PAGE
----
Fairly decent night for Italy in Europe, you might say. Both Inter and Roma had a whale of a time seeing off Fenerbahce [that's at least one Nobel laureate you've made an enemy of, Inter] and Dinamo Kyiv respectively. It's football silly season as far as Group F is concerned, at least, now that Kyiv and Sporting have but a UEFA Cup spot left to play for [not but that it's an exciting tournament this year, for reasons that will become especially clear if Liverpool, Chelsea, Valencia or Benfica - among others - fail to rouse themselves sufficiently over this and the next matchday].
It remains to be seen what sort of sub-plots December 12 adds to the already-acrimonious story of the Roma-Man United match-up. Attentive readers will remember that United are likely to be travelling with few to no away fans to the Olimpico, since, in the wake of the riots in Rome, the club's website offered a money-back scheme for United fans who'd purchased tickets to the match, and we must assume that a fair number took advantage of it - whether out of genuine fear of violence or a chance to get back at least some of the cash of which United has been forcibly looting its season ticket holders, no studies yet made have indicated.
Arsenal, as Gooners not limited to myself have long feared, seem convincingly to have entered their traditional mid-season slump. Holding out in back-to-back games against Liverpool and United is a fair achievement, but the points table doesn't obscure the fact that the Premiership's top club took a measly two of six possible points against opponents they are supposed to outlast in the league race. Those games and an unconvincing victory against Wigan probably set this up, as well as an uncertain cast of the immediate future for the team, which did go from challenging in four competitions to none in the space of three weeks this past February. I don't mean to be a pessimist, since Arsenal have consistently succeeded in surprising people since the start of the season, but -- well, damn, no, I do mean to be a pessimist after all. Sorry.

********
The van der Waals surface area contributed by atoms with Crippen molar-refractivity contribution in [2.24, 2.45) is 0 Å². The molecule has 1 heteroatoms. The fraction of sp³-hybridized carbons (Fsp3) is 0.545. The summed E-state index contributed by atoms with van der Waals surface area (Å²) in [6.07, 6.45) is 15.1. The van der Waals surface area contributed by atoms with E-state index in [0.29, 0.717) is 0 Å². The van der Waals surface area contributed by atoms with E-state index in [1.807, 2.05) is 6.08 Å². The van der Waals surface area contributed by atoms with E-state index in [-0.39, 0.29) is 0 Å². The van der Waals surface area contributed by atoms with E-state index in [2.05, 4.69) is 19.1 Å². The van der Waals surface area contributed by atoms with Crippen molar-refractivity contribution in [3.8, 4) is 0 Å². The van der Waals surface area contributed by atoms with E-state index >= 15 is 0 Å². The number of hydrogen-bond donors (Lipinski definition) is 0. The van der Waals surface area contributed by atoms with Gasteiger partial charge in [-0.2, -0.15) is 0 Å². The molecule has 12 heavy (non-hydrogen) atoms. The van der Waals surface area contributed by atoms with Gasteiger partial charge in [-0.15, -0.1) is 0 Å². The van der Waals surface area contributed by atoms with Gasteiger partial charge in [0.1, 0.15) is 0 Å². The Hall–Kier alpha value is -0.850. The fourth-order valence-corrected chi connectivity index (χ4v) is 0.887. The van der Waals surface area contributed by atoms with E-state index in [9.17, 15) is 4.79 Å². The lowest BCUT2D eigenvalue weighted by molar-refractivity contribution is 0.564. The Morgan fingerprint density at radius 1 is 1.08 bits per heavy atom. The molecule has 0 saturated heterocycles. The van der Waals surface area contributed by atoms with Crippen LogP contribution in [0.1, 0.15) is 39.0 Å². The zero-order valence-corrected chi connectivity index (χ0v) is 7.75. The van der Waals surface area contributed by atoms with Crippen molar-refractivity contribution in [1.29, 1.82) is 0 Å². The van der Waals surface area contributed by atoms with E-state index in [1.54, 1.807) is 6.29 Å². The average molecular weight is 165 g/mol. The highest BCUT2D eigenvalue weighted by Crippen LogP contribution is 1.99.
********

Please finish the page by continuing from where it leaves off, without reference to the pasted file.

Elsewhere, the indubitably poorer halves of Italy's great footballing cities meet their matches tonight. Given Milan's season-long attitude of not giving a frack for anything resembling football four nights out of five it's not unreasonable to expect their playing for a draw against Benfica, which, like Barca's 2-2 against Lyon last night, should be enough to see them through to the knockouts. [Full disclosure: the blogger is a Milanista.]
Lazio, who, like Milan, have been woeful most matchdays [and unlike the occasionally spectacular rossoneri, woefuller on the others], host a confident Olimpiakos in a game that, win or lose, might not do much to lift them out of the workaday office environment, corruption charges, the current State of the Ultras and all. I wish them well.
Link of the day: Brian at The Run Of Play profiles Andrea Pirlo.